The metaphor of “spending” time equates time with money, reinforcing the cultural idea that we should always produce. If you “spend” time, you—or your employer--should get something for it, evidence that you have spent the time . . . productively. Human brains never punch out, but what they produce doesn’t always reveal itself in concrete form.
I take one week of vacation a year, and this year I went to Ibiza. A few days ago, I stood laughing in pounding waves as three French boys tried to clamber onto a gigantic, golden swan float. I gnawed fresh figs and plums and savored sweet melon and pineapple. I entered every snow-white church and saw that each one offered shaded benches, probably to suggest the relief offered by the Kingdom of God. To get around and help when I could, I spoke Spanish, German, French, and Italian. At dusk, I pushed a bike up a gravel road that followed a mountain stream. I stopped to listen to myself breathe and studied a square tank of water that looked like an emerald. In two hours I had to return the bike, and I had no idea where I was. Supposedly I didn’t think all week, but as I saw the news reports of violence in Charlottesville, I pictured myself in front of 60 students and imagined what I would say on the first day of class.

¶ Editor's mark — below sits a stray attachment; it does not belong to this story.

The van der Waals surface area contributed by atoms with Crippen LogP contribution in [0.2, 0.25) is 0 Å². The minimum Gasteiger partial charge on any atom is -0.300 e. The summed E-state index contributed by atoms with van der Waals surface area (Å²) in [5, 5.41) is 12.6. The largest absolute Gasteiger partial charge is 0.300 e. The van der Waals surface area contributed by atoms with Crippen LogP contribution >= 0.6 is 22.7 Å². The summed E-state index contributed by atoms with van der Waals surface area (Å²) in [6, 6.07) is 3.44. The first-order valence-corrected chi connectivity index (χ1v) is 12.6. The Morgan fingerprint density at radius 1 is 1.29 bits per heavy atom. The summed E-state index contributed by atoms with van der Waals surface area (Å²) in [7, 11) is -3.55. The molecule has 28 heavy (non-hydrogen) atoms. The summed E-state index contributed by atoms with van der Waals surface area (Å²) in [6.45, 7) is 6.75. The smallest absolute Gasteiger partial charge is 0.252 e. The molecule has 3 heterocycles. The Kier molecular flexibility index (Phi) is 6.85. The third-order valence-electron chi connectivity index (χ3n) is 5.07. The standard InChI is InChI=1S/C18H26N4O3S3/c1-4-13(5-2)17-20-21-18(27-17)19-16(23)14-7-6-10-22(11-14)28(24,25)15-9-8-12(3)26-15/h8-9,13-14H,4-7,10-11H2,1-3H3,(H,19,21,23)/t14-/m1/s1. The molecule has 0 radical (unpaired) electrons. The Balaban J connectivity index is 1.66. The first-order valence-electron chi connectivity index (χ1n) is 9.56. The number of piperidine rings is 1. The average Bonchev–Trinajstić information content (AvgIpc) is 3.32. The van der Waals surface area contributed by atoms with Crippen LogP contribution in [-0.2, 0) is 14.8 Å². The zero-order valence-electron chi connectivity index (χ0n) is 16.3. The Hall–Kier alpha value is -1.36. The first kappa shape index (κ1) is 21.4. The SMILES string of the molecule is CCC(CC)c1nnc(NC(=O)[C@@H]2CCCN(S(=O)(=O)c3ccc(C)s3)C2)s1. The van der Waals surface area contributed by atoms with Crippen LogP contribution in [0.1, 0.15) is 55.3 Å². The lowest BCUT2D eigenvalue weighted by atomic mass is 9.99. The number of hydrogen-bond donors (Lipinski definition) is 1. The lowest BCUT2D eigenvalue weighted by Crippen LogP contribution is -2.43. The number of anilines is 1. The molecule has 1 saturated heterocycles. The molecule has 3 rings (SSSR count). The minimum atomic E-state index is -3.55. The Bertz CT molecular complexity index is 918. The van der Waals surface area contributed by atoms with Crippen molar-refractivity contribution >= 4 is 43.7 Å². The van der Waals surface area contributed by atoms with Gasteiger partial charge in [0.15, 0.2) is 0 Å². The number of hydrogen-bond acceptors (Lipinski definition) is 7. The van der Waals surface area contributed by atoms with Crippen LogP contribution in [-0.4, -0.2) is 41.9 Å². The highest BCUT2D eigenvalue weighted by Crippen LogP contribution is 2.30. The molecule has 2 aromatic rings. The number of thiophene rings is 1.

This month I lost a colleague, the wonderful fiction-writer Lynna Williams. Lynna produced—published, that is—one superb collection of short stories, Things Not Seen, including her marvelous tale, “Personal Testimony,” about a girl at a religious camp who invents confessions for a fee. Lynna’s real productivity, however, can’t be measured so easily. It consists of the thoughts, feelings, and creative work of the thousands of people she inspired. As a creative writing teacher, she supported not just students but colleagues, encouraging me to earn an MFA in fiction and former Poet Laureate Natasha Trethewey to persist with her Pulitzer-Prize winning poetry collection, Native Guard. We live in networks of relationships, and our understanding of valuable work needs to take these relationships into account.
To transcend the views that time equals money, and time spent must be justified with a concrete product, here are some alternative questions to “Did you have a productive summer?”:
Did you see something beautiful this summer?
Did you learn something that will shape your future actions?
Did you help someone who needed something you could provide?
Did you have a memorable conversation with someone you love?
Did you share an idea that inspired someone?
Did you experience a moment that made you want to live forever?
Someday if I am dying in a hospice and a young volunteer asks me about my life, I don’t want to tell her, “I was productive.” I would rather say, “I was pushing a bike up a mountain path, and I saw a water tank that looked like an emerald. In two hours I had to return the bike on the other side of the island, and I didn’t know where I was. Then a bald Spanish man came to me and asked, ‘Is everything okay?’ and showed me the way to Santa Gertrudis.”
Andreasen, Nancy C. (2005). The Creating Brain: The Neuroscience of Genius. New York: Dana Press.
Root-Bernstein, Robert. (2003). “The Art of Innovation: Polymaths and Universality of the Creative Process.” The International Handbook on Innovation. Edited by Larisa V. Shavinina. Oxford, UK: Elsevier.
"vacation, n." OED Online. Oxford University Press, June 2017. Web. 17 August 2017.
Williams, Lynna. (1992). Things Not Seen. Boston: Little Brown.